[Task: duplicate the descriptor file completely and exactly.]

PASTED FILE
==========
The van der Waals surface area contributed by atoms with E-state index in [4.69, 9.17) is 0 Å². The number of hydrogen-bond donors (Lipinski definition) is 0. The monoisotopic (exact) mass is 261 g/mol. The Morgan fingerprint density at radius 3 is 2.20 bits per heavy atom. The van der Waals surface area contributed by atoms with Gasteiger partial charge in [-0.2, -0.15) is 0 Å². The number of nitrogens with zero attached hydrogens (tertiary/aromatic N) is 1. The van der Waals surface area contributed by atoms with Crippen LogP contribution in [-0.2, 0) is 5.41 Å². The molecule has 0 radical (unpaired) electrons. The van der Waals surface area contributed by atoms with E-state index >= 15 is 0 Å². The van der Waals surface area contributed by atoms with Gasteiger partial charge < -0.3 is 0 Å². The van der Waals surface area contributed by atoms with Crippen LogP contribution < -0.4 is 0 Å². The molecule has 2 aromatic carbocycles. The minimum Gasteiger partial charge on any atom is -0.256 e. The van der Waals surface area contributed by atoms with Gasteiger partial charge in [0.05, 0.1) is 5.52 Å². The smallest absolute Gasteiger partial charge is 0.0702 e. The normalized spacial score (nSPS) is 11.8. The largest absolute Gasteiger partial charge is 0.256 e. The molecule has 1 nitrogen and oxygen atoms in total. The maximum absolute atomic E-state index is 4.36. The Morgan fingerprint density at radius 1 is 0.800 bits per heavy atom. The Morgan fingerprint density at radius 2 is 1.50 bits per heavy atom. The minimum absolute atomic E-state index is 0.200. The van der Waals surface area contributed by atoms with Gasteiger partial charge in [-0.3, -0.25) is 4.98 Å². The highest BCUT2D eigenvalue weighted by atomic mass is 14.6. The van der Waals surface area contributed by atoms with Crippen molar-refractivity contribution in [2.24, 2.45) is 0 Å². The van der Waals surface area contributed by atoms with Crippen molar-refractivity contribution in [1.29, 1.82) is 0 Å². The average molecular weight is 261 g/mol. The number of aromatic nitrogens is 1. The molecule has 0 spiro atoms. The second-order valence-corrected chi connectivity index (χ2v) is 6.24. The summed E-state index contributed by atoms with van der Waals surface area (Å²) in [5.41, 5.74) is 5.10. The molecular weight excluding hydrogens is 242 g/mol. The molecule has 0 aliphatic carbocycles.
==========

The van der Waals surface area contributed by atoms with E-state index in [4.69, 9.17) is 0 Å². The number of hydrogen-bond donors (Lipinski definition) is 0. The monoisotopic (exact) mass is 261 g/mol. The Morgan fingerprint density at radius 3 is 2.20 bits per heavy atom. The van der Waals surface area contributed by atoms with Gasteiger partial charge in [-0.2, -0.15) is 0 Å². The number of nitrogens with zero attached hydrogens (tertiary/aromatic N) is 1. The van der Waals surface area contributed by atoms with Crippen LogP contribution in [-0.2, 0) is 5.41 Å². The molecule has 0 radical (unpaired) electrons. The van der Waals surface area contributed by atoms with E-state index >= 15 is 0 Å². The van der Waals surface area contributed by atoms with Gasteiger partial charge < -0.3 is 0 Å². The van der Waals surface area contributed by atoms with Crippen LogP contribution < -0.4 is 0 Å². The molecule has 2 aromatic carbocycles. The minimum Gasteiger partial charge on any atom is -0.256 e. The van der Waals surface area contributed by atoms with Gasteiger partial charge in [0.05, 0.1) is 5.52 Å². The smallest absolute Gasteiger partial charge is 0.0702 e. The normalized spacial score (nSPS) is 11.8. The largest absolute Gasteiger partial charge is 0.256 e. The molecule has 1 nitrogen and oxygen atoms in total. The maximum absolute atomic E-state index is 4.36. The Morgan fingerprint density at radius 1 is 0.800 bits per heavy atom. The Morgan fingerprint density at radius 2 is 1.50 bits per heavy atom. The minimum absolute atomic E-state index is 0.200. The van der Waals surface area contributed by atoms with Gasteiger partial charge in [-0.3, -0.25) is 4.98 Å². The highest BCUT2D eigenvalue weighted by atomic mass is 14.6. The van der Waals surface area contributed by atoms with Crippen molar-refractivity contribution in [2.24, 2.45) is 0 Å². The van der Waals surface area contributed by atoms with Crippen molar-refractivity contribution in [1.29, 1.82) is 0 Å². The average molecular weight is 261 g/mol. The number of aromatic nitrogens is 1. The molecule has 0 spiro atoms. The second-order valence-corrected chi connectivity index (χ2v) is 6.24. The summed E-state index contributed by atoms with van der Waals surface area (Å²) in [5.41, 5.74) is 5.10. The molecular weight excluding hydrogens is 242 g/mol. The molecule has 0 aliphatic carbocycles.